Hyeres, a town of France, in the department of Var, on the S. declivity of a hill, 9 m. E. of Toulon, and 3 m. from the Mediterranean; pop. in 1866, 10,878. The principal edifices are the old church, one of the most singular structures in France, and an ancient chateau, now used as a town hall. In the principal square is a column, surmounted by a white marble bust of the celebrated Massillon, who was a native of the town. Hyeres is considered one of the healthiest winter residences in the south of France, and is much resorted to by invalids. Remains of an ancient Roman city exist in its vicinity. In the roadstead opposite the town, and belonging to it, is a group of small islands called the isles of Hyeres (ancient Staechades), two of which are fortified. During the middle ages the place was called Hiedera, and was a favorite port of the pilgrims to Jerusalem.
Hygiea, Or Hygea, In Greek Mythology, the goddess of health, a daughter of AEsculapius. She was represented by artists as a virgin in flowing garments feeding a serpent from a cup; the poets speak of her as a smiling goddess with bright glances, and a favorite of Apollo. By the Romans she was in time identified with the old Sabine goddess Salus.
See Egypt, vol. vi., p. 460.
Hylas, in Greek mythology, son of Theoda-mas, king of the Dryopes, and the nymph Me-nodice. Hercules, after slaying Theodamas, adopted Hylas, and took him on the Argonau-tic expedition. When they arrived at Mysia, Hylas went to a neighboring well for water, but the maids of that fountain became so fascinated with his beauty that they drew him into the water, and he was never seen again. When Hercules shouted for him, the youth's voice was heard from the well like a faint echo; and he was so enraged at his loss that he threatened to ravage the country of the My-sians if they did not produce Hylas dead or alive. They sought him in vain, and ultimately instituted an annual festival, during which they roamed over the mountains calling out the name of Hylas.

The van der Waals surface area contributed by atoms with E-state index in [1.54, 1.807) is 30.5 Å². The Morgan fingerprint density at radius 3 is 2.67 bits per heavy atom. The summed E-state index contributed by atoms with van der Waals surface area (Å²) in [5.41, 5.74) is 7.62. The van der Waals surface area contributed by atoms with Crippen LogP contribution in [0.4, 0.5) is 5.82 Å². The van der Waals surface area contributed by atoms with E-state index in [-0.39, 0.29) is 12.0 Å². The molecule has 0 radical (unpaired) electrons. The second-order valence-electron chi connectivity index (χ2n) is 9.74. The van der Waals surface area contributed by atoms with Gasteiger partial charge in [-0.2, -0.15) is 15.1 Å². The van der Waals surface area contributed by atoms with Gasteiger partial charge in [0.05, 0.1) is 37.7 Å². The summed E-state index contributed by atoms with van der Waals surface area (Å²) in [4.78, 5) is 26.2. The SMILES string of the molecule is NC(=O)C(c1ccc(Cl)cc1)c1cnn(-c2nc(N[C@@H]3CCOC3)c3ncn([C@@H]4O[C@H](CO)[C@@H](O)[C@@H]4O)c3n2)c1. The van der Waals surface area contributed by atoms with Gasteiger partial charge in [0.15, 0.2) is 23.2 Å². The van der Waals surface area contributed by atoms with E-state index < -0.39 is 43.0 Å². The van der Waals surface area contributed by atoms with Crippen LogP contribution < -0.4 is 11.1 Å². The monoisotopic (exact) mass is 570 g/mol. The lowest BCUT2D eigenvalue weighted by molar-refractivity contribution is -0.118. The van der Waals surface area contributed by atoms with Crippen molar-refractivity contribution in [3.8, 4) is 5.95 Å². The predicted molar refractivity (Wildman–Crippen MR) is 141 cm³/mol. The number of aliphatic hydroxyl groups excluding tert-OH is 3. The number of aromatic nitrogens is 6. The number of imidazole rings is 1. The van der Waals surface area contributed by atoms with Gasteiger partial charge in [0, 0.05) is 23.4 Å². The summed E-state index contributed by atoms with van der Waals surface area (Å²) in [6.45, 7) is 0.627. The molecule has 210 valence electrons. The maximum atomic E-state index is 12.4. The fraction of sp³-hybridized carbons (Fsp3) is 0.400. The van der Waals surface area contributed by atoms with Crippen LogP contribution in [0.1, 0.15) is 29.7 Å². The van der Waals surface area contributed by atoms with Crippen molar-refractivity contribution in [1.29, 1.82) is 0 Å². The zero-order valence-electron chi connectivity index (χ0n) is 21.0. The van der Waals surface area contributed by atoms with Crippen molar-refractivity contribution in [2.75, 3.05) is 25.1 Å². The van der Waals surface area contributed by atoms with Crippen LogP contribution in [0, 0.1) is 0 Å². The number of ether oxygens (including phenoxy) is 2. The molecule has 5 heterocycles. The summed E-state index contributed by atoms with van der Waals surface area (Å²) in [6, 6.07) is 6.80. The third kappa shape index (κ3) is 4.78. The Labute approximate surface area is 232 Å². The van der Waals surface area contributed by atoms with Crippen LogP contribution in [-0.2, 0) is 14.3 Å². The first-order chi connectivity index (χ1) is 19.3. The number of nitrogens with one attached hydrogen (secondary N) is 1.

Hylaeosaurus (Gr. belonging to wood, and lizard), the name given by Dr. Mantell to an extinct dinosaurian reptile, from the Jurassic strata of Tilgate forest, having the usual mammalian characters of its tribe, viz.: long bones with a medullary cavity, pachyderm-like feet, and sacrum of five united vertebrae. It attained a size of 20 to 25 ft., and was believed by Mantell and Buckland to have had an enormous dorsal dermal fringe like the horny spines on the back of the iguana; its skin was covered with circular or elliptical plates.